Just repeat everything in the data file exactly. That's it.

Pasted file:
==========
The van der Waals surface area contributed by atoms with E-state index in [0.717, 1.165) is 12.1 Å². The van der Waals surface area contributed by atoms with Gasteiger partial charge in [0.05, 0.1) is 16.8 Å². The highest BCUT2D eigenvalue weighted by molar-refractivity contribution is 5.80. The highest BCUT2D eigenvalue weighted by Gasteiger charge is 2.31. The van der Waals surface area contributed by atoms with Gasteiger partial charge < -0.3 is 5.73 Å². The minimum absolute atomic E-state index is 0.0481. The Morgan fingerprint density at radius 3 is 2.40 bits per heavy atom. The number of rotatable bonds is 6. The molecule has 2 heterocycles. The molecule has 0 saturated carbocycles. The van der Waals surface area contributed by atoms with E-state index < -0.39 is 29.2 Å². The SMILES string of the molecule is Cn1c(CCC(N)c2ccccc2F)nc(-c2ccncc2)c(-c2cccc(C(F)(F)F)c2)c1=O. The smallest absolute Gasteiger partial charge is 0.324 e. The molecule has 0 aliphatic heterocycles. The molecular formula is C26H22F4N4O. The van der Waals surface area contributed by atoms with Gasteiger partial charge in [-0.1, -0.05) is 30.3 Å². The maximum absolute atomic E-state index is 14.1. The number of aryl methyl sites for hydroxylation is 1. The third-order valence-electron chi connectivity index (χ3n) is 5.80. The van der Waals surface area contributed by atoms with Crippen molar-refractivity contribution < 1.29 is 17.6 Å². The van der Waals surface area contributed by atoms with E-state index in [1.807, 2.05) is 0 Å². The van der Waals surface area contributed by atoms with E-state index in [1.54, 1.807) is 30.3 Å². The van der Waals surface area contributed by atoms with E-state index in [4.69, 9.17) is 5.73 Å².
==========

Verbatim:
The van der Waals surface area contributed by atoms with E-state index in [0.717, 1.165) is 12.1 Å². The van der Waals surface area contributed by atoms with Gasteiger partial charge in [0.05, 0.1) is 16.8 Å². The highest BCUT2D eigenvalue weighted by molar-refractivity contribution is 5.80. The highest BCUT2D eigenvalue weighted by Gasteiger charge is 2.31. The van der Waals surface area contributed by atoms with Gasteiger partial charge < -0.3 is 5.73 Å². The minimum absolute atomic E-state index is 0.0481. The Morgan fingerprint density at radius 3 is 2.40 bits per heavy atom. The number of rotatable bonds is 6. The molecule has 2 heterocycles. The molecule has 0 saturated carbocycles. The van der Waals surface area contributed by atoms with E-state index < -0.39 is 29.2 Å². The SMILES string of the molecule is Cn1c(CCC(N)c2ccccc2F)nc(-c2ccncc2)c(-c2cccc(C(F)(F)F)c2)c1=O. The smallest absolute Gasteiger partial charge is 0.324 e. The molecule has 0 aliphatic heterocycles. The molecular formula is C26H22F4N4O. The van der Waals surface area contributed by atoms with Gasteiger partial charge in [-0.1, -0.05) is 30.3 Å². The maximum absolute atomic E-state index is 14.1. The number of aryl methyl sites for hydroxylation is 1. The third-order valence-electron chi connectivity index (χ3n) is 5.80. The van der Waals surface area contributed by atoms with Crippen molar-refractivity contribution < 1.29 is 17.6 Å². The van der Waals surface area contributed by atoms with E-state index in [1.807, 2.05) is 0 Å². The van der Waals surface area contributed by atoms with E-state index in [1.54, 1.807) is 30.3 Å². The van der Waals surface area contributed by atoms with E-state index in [4.69, 9.17) is 5.73 Å².